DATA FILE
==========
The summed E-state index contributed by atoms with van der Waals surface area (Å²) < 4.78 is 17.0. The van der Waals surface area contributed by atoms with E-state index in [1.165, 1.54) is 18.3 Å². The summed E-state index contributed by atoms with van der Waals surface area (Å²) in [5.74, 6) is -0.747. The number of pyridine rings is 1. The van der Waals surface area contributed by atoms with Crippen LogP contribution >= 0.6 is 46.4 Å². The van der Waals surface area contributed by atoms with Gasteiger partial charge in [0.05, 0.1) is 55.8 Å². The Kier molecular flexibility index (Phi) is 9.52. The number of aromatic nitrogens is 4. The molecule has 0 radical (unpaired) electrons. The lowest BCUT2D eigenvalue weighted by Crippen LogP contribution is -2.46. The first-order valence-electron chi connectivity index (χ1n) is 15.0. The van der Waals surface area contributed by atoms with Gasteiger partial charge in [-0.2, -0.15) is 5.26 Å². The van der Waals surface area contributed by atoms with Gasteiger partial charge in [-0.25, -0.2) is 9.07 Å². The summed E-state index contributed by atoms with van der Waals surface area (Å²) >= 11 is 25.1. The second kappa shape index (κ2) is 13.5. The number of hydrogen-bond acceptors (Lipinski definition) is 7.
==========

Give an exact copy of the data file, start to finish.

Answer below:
The summed E-state index contributed by atoms with van der Waals surface area (Å²) < 4.78 is 17.0. The van der Waals surface area contributed by atoms with E-state index in [1.165, 1.54) is 18.3 Å². The summed E-state index contributed by atoms with van der Waals surface area (Å²) in [5.74, 6) is -0.747. The number of pyridine rings is 1. The van der Waals surface area contributed by atoms with Crippen LogP contribution >= 0.6 is 46.4 Å². The van der Waals surface area contributed by atoms with Gasteiger partial charge in [0.05, 0.1) is 55.8 Å². The Kier molecular flexibility index (Phi) is 9.52. The number of aromatic nitrogens is 4. The molecule has 0 radical (unpaired) electrons. The lowest BCUT2D eigenvalue weighted by Crippen LogP contribution is -2.46. The first-order valence-electron chi connectivity index (χ1n) is 15.0. The van der Waals surface area contributed by atoms with Gasteiger partial charge in [-0.2, -0.15) is 5.26 Å². The van der Waals surface area contributed by atoms with Gasteiger partial charge in [-0.25, -0.2) is 9.07 Å². The summed E-state index contributed by atoms with van der Waals surface area (Å²) >= 11 is 25.1. The second kappa shape index (κ2) is 13.5. The number of hydrogen-bond acceptors (Lipinski definition) is 7.